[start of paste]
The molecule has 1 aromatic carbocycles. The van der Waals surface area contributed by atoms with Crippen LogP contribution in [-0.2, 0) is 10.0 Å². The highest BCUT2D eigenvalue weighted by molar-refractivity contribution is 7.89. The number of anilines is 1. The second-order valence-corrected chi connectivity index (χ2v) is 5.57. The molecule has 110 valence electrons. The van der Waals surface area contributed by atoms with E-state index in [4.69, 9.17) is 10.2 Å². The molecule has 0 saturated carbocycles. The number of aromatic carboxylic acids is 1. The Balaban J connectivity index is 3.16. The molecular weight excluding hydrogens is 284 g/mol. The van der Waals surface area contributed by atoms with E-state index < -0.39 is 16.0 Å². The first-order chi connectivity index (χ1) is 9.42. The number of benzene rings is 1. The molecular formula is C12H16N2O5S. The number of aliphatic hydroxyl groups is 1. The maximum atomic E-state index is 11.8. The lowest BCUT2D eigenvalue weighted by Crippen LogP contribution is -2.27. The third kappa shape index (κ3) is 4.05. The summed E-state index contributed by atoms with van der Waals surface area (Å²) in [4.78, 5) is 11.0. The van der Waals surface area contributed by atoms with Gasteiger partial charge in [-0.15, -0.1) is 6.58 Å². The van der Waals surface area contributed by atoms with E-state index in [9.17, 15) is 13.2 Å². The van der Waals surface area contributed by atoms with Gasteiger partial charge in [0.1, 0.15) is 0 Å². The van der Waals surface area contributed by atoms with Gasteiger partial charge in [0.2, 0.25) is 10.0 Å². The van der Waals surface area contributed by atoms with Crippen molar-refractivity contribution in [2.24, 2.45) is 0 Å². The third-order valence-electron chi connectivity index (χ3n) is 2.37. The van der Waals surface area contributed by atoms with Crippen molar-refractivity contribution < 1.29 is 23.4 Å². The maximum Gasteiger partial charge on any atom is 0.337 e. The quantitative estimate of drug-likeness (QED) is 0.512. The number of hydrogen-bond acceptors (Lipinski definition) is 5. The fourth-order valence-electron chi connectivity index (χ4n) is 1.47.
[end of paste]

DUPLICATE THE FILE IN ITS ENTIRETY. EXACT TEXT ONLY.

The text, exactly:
The molecule has 1 aromatic carbocycles. The van der Waals surface area contributed by atoms with Crippen LogP contribution in [-0.2, 0) is 10.0 Å². The highest BCUT2D eigenvalue weighted by molar-refractivity contribution is 7.89. The number of anilines is 1. The second-order valence-corrected chi connectivity index (χ2v) is 5.57. The molecule has 110 valence electrons. The van der Waals surface area contributed by atoms with E-state index in [4.69, 9.17) is 10.2 Å². The molecule has 0 saturated carbocycles. The number of aromatic carboxylic acids is 1. The Balaban J connectivity index is 3.16. The molecular weight excluding hydrogens is 284 g/mol. The van der Waals surface area contributed by atoms with E-state index < -0.39 is 16.0 Å². The first-order chi connectivity index (χ1) is 9.42. The number of benzene rings is 1. The molecular formula is C12H16N2O5S. The number of aliphatic hydroxyl groups is 1. The maximum atomic E-state index is 11.8. The lowest BCUT2D eigenvalue weighted by Crippen LogP contribution is -2.27. The third kappa shape index (κ3) is 4.05. The summed E-state index contributed by atoms with van der Waals surface area (Å²) in [4.78, 5) is 11.0. The van der Waals surface area contributed by atoms with Gasteiger partial charge in [-0.15, -0.1) is 6.58 Å². The van der Waals surface area contributed by atoms with E-state index in [9.17, 15) is 13.2 Å². The van der Waals surface area contributed by atoms with Gasteiger partial charge in [0.1, 0.15) is 0 Å². The van der Waals surface area contributed by atoms with Gasteiger partial charge in [0.2, 0.25) is 10.0 Å². The van der Waals surface area contributed by atoms with Crippen molar-refractivity contribution in [2.24, 2.45) is 0 Å². The third-order valence-electron chi connectivity index (χ3n) is 2.37. The van der Waals surface area contributed by atoms with Crippen molar-refractivity contribution < 1.29 is 23.4 Å². The maximum Gasteiger partial charge on any atom is 0.337 e. The quantitative estimate of drug-likeness (QED) is 0.512. The number of hydrogen-bond acceptors (Lipinski definition) is 5. The fourth-order valence-electron chi connectivity index (χ4n) is 1.47.